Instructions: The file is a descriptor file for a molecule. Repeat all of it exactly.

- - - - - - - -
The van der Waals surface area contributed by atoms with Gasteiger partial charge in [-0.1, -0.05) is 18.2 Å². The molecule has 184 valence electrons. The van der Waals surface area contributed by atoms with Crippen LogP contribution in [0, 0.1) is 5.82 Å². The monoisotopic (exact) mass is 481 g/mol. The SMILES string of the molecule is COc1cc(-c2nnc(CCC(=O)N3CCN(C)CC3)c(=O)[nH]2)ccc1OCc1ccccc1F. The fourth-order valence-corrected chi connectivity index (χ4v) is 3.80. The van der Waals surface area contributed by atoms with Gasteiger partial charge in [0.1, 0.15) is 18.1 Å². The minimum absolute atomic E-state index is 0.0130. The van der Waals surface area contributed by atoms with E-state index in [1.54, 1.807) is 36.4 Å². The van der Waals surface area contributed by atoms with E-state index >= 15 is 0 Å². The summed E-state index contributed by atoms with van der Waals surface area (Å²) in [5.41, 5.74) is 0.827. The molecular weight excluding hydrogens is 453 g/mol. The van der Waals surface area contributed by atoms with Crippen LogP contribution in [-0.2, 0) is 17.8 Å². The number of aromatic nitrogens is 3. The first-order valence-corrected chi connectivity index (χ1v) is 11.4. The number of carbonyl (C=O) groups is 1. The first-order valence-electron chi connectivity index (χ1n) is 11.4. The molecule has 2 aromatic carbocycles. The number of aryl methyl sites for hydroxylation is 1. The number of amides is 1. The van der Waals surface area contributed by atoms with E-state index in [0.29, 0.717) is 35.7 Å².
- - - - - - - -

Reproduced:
The van der Waals surface area contributed by atoms with Gasteiger partial charge in [-0.1, -0.05) is 18.2 Å². The molecule has 184 valence electrons. The van der Waals surface area contributed by atoms with Crippen LogP contribution in [0, 0.1) is 5.82 Å². The monoisotopic (exact) mass is 481 g/mol. The SMILES string of the molecule is COc1cc(-c2nnc(CCC(=O)N3CCN(C)CC3)c(=O)[nH]2)ccc1OCc1ccccc1F. The fourth-order valence-corrected chi connectivity index (χ4v) is 3.80. The van der Waals surface area contributed by atoms with Gasteiger partial charge in [0.1, 0.15) is 18.1 Å². The minimum absolute atomic E-state index is 0.0130. The van der Waals surface area contributed by atoms with E-state index in [1.54, 1.807) is 36.4 Å². The van der Waals surface area contributed by atoms with E-state index >= 15 is 0 Å². The summed E-state index contributed by atoms with van der Waals surface area (Å²) in [5.41, 5.74) is 0.827. The molecular weight excluding hydrogens is 453 g/mol. The van der Waals surface area contributed by atoms with Crippen LogP contribution in [-0.2, 0) is 17.8 Å². The number of aromatic nitrogens is 3. The first-order valence-corrected chi connectivity index (χ1v) is 11.4. The number of carbonyl (C=O) groups is 1. The first-order valence-electron chi connectivity index (χ1n) is 11.4. The molecule has 2 aromatic carbocycles. The number of aryl methyl sites for hydroxylation is 1. The number of amides is 1. The van der Waals surface area contributed by atoms with E-state index in [0.29, 0.717) is 35.7 Å².